And having integrated glasses would be awesome!!
 

JohnE

filthy rascist
May 13, 2005
13,480
2,040
Front Range, dude...
If you read the article...
Oh please...this is the Monkey. Who reads?

So the citiznery can monitor the gubbmint, but the gubbmint cant monitor the citizenry? Hmmm...

I have been dealing with dash cams for a long time now...we had them in 2000 and they were a pain then. Even then I had people complaining about unlawful/unauthorized surveillance. But if they keep Cops straight and people a little more honest, thats a good thing.

Will be interesting to see how far the new tech takes this. Glad I am out of this end of the business...
 

jimmydean

The Official Meat of Ridemonkey
Sep 10, 2001
41,988
14,117
Portland, OR
No. Also now that the technology is here, if they are required in patrol cars, there is no good reason not to require them on the person. You could make them part of a helpful Google Glass LEO edition glasses with augmented reality, data feed to/from dispatch, cloud based services, community citizen/public records monitoring program, etc...
Been there, made reality TV.

http://www.trutv.com/shows/police-pov/index.html
 

syadasti

i heart mac
Apr 15, 2002
12,690
290
VT

dan-o

Turbo Monkey
Jun 30, 2004
6,499
2,805
I LOL when I see my buddy or any of the other local Barney's loading their M4s into the trunk of the patrol cars here. We live in a 4sq/mi town that only has 3 roads in/out (due to being a peninsula) and is off the beaten path. I don't lock my house (although I do have two german shepherds at home) and leave the windows down/keys on floorboard whenever I'm running about town. Other than the occasional break-in from adventurous bostonians and the not-so-occasional DUI of the locals, it's a quiet place.

To their credit, they've recently started to return to the Mayberry approach of community awareness.
Stripped the black out tint from the patrol cars, busted out the MTB/foot/moto patrols, stopped wearing tact gear regularly etc but they were caught up on the Bin Laden behind every mailbox mentality for a decade or so.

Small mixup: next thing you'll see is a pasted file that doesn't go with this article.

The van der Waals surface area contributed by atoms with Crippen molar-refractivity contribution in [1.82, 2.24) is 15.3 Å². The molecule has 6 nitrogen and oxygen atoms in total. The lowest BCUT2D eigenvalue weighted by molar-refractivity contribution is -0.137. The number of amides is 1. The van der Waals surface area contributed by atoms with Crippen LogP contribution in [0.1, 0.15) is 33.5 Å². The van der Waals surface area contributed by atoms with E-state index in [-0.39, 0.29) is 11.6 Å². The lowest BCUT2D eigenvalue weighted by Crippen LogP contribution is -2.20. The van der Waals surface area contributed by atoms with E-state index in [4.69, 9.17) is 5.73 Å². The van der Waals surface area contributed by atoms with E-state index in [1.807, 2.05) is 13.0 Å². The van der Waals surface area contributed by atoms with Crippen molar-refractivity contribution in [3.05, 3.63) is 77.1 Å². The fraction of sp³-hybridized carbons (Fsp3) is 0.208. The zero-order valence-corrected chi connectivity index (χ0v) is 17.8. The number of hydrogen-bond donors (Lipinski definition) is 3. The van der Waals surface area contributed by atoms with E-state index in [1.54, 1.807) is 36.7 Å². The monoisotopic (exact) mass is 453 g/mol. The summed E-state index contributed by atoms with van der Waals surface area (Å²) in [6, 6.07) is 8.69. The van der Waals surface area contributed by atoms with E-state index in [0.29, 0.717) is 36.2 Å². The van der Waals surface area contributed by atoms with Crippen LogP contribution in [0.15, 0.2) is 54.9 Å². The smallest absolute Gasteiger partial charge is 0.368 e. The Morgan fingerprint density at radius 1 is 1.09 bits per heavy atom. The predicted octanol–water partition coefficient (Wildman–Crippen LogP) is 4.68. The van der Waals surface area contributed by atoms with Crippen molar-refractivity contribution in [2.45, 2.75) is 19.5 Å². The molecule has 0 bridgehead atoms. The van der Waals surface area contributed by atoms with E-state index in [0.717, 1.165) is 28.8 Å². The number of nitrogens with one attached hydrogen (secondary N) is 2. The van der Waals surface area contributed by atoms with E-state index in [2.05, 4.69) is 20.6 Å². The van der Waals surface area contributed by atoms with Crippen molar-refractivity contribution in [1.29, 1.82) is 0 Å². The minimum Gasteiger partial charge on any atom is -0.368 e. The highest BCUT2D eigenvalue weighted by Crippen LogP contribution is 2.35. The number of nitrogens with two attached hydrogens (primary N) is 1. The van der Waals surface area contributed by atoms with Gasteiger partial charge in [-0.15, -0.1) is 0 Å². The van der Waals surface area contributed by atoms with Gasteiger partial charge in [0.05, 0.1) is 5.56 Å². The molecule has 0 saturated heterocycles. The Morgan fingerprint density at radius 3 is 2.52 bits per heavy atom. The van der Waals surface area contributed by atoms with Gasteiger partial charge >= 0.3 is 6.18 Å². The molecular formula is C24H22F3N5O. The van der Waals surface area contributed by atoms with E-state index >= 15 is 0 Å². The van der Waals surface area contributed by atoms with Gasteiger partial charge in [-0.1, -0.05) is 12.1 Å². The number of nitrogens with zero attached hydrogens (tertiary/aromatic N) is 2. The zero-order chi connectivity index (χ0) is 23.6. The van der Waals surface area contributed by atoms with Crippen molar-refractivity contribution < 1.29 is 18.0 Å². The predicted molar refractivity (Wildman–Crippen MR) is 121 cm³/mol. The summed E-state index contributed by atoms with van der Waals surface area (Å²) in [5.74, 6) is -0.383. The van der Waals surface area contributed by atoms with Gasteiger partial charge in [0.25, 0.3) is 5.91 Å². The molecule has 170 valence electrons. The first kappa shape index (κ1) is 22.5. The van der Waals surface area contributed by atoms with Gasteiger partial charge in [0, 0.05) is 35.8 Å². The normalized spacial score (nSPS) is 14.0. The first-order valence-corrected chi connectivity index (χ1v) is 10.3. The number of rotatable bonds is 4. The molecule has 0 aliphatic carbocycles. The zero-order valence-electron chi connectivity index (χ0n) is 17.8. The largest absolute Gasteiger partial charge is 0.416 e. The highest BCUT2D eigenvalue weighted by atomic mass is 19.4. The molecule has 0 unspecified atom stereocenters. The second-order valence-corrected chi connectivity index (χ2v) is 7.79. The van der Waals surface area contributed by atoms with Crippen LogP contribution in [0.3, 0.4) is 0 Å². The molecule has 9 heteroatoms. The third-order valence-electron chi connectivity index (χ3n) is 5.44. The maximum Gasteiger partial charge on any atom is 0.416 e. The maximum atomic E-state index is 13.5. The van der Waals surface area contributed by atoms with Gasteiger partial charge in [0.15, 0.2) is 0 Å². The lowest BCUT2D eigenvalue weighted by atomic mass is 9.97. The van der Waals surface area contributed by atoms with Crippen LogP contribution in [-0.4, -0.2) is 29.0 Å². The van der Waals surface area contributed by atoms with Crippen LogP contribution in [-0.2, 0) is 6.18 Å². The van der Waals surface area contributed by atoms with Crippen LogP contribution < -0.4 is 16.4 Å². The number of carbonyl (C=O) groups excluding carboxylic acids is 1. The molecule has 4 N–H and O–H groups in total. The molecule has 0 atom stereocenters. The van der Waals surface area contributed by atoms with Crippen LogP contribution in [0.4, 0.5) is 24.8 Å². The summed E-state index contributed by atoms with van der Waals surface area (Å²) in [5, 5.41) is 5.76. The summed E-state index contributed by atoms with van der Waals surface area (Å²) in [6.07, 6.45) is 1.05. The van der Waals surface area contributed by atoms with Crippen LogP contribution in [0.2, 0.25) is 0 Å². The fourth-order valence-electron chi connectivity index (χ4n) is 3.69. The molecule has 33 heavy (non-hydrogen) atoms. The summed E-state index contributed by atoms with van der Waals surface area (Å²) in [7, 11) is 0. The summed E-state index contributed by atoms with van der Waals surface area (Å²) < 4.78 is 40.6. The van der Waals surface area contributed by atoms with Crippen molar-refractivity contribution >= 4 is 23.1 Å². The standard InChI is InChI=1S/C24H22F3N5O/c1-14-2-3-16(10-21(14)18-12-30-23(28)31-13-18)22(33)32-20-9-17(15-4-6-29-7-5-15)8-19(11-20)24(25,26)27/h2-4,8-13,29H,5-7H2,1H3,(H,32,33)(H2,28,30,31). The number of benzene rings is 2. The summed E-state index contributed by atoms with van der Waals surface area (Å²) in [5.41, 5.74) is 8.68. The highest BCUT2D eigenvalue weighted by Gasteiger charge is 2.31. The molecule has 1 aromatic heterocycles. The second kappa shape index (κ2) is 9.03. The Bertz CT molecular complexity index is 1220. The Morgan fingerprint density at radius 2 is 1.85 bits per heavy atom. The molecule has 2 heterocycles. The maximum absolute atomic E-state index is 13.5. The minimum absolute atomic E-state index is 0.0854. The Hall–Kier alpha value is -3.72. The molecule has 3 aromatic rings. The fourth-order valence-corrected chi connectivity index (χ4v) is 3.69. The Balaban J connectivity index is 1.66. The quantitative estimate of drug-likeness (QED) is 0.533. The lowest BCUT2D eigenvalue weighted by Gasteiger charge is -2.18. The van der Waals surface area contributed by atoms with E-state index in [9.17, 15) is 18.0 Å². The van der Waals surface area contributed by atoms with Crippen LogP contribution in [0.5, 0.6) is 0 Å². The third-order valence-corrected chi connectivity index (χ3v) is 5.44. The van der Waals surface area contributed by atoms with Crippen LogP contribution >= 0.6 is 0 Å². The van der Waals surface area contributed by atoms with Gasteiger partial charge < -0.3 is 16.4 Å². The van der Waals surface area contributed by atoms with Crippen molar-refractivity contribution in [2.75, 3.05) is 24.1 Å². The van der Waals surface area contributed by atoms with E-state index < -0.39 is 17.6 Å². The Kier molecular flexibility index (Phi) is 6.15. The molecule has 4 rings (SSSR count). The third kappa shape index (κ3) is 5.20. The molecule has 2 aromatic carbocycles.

jonKranked

Detective Dookie
Nov 10, 2005
86,804
25,349
media blackout
Oh please...this is the Monkey. Who reads?

So the citiznery can monitor the gubbmint, but the gubbmint cant monitor the citizenry? Hmmm...

I have been dealing with dash cams for a long time now...we had them in 2000 and they were a pain then. Even then I had people complaining about unlawful/unauthorized surveillance. But if they keep Cops straight and people a little more honest, thats a good thing.

Will be interesting to see how far the new tech takes this. Glad I am out of this end of the business...
who watches the watchmen?
 

DaveW

Space Monkey
Jul 2, 2001
11,407
2,937
The bunker at parliament
buddy of mine who drives one of the city's lenco bearcats is supposed to come over tonight.
shall discuss
WTF?!?!?!
Why does NASA need a swat team?

A number of federal agencies also now have their own SWAT teams, including the Fish & Wildlife Service, NASA and the Department of the Interior. In 2011, the Department of Education's SWAT team bungled a raid on a woman who was initially reported to be under investigation for not paying her student loans, though the agency later said she was suspected of defrauding the federal student loan program.
 

JohnE

filthy rascist
May 13, 2005
13,480
2,040
Front Range, dude...
"...they tend to attract recruits for the wrong reasons..." Reason #47 I have moved on in my life. Too many small peckers out there trying to be the neighborhood badass.
 

$tinkle

Expert on blowing
Feb 12, 2003
14,591
6
Wright, 47, has accused the police of wrongfully confiscating her iPhone and briefly leaving her locked up alone with the suspect she filmed being arrested. She has also asserted that the memory card from her newspaper-issued cell phone camera went missing after an officer wrestled the device away from her, according to the Free Press.

Missing - along with a satisfactory explanation - was Wright’s SIM card, which stores files on a cell phone. The video was preserved on Wright’s iPhone's internal memory.
:think: